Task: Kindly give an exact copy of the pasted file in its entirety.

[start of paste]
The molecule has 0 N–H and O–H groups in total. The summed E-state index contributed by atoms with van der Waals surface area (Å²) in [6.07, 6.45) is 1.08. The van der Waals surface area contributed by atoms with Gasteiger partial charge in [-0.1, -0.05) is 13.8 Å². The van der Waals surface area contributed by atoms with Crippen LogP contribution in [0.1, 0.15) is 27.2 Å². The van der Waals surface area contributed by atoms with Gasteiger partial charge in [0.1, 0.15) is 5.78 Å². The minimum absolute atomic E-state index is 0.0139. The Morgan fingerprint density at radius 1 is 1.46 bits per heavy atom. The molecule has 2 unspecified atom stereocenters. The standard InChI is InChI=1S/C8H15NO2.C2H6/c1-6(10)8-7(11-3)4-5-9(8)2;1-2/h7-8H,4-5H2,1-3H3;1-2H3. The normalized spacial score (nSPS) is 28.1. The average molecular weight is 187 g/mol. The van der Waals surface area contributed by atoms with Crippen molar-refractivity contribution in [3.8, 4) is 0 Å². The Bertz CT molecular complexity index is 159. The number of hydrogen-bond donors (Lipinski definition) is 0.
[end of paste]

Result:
The molecule has 0 N–H and O–H groups in total. The summed E-state index contributed by atoms with van der Waals surface area (Å²) in [6.07, 6.45) is 1.08. The van der Waals surface area contributed by atoms with Gasteiger partial charge in [-0.1, -0.05) is 13.8 Å². The van der Waals surface area contributed by atoms with Crippen LogP contribution in [0.1, 0.15) is 27.2 Å². The van der Waals surface area contributed by atoms with Gasteiger partial charge in [0.1, 0.15) is 5.78 Å². The minimum absolute atomic E-state index is 0.0139. The Morgan fingerprint density at radius 1 is 1.46 bits per heavy atom. The molecule has 2 unspecified atom stereocenters. The standard InChI is InChI=1S/C8H15NO2.C2H6/c1-6(10)8-7(11-3)4-5-9(8)2;1-2/h7-8H,4-5H2,1-3H3;1-2H3. The normalized spacial score (nSPS) is 28.1. The average molecular weight is 187 g/mol. The van der Waals surface area contributed by atoms with Crippen molar-refractivity contribution in [3.8, 4) is 0 Å². The Bertz CT molecular complexity index is 159. The number of hydrogen-bond donors (Lipinski definition) is 0.